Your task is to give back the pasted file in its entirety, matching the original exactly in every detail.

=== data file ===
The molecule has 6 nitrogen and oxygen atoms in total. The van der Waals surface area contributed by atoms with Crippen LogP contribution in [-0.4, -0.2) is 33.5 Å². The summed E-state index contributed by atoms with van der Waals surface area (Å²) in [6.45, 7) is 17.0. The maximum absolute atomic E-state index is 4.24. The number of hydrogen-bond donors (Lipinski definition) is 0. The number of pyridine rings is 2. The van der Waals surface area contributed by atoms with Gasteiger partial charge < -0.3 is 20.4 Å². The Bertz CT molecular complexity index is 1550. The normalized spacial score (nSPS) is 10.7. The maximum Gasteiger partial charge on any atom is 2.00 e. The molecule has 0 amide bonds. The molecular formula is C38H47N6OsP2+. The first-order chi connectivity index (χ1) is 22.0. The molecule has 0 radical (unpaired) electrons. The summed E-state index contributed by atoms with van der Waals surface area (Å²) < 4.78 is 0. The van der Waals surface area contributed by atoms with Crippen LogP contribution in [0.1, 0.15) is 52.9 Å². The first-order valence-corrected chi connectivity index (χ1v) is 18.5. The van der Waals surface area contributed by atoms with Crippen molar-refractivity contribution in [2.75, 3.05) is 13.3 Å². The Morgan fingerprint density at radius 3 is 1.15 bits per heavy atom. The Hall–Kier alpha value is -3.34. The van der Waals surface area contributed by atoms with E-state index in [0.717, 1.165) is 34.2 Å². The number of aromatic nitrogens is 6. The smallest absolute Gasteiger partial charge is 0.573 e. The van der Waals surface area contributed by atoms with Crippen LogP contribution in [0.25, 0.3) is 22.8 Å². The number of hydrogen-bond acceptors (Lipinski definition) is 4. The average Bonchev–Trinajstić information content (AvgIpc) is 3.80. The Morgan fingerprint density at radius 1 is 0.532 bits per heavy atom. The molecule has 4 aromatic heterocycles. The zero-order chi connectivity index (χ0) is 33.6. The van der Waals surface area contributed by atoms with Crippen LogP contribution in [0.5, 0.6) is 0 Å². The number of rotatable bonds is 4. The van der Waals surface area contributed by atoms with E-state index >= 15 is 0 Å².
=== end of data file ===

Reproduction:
The molecule has 6 nitrogen and oxygen atoms in total. The van der Waals surface area contributed by atoms with Crippen LogP contribution in [-0.4, -0.2) is 33.5 Å². The summed E-state index contributed by atoms with van der Waals surface area (Å²) in [6.45, 7) is 17.0. The maximum absolute atomic E-state index is 4.24. The number of hydrogen-bond donors (Lipinski definition) is 0. The number of pyridine rings is 2. The van der Waals surface area contributed by atoms with Gasteiger partial charge < -0.3 is 20.4 Å². The Bertz CT molecular complexity index is 1550. The normalized spacial score (nSPS) is 10.7. The maximum Gasteiger partial charge on any atom is 2.00 e. The molecule has 0 amide bonds. The molecular formula is C38H47N6OsP2+. The first-order chi connectivity index (χ1) is 22.0. The molecule has 0 radical (unpaired) electrons. The summed E-state index contributed by atoms with van der Waals surface area (Å²) < 4.78 is 0. The van der Waals surface area contributed by atoms with Crippen LogP contribution in [0.1, 0.15) is 52.9 Å². The first-order valence-corrected chi connectivity index (χ1v) is 18.5. The van der Waals surface area contributed by atoms with Crippen molar-refractivity contribution in [2.75, 3.05) is 13.3 Å². The Morgan fingerprint density at radius 3 is 1.15 bits per heavy atom. The Hall–Kier alpha value is -3.34. The van der Waals surface area contributed by atoms with E-state index in [0.717, 1.165) is 34.2 Å². The number of aromatic nitrogens is 6. The smallest absolute Gasteiger partial charge is 0.573 e. The van der Waals surface area contributed by atoms with Crippen LogP contribution in [0.25, 0.3) is 22.8 Å². The number of hydrogen-bond acceptors (Lipinski definition) is 4. The average Bonchev–Trinajstić information content (AvgIpc) is 3.80. The Morgan fingerprint density at radius 1 is 0.532 bits per heavy atom. The molecule has 4 aromatic heterocycles. The zero-order chi connectivity index (χ0) is 33.6. The van der Waals surface area contributed by atoms with Crippen LogP contribution in [0.5, 0.6) is 0 Å². The number of rotatable bonds is 4. The van der Waals surface area contributed by atoms with E-state index >= 15 is 0 Å².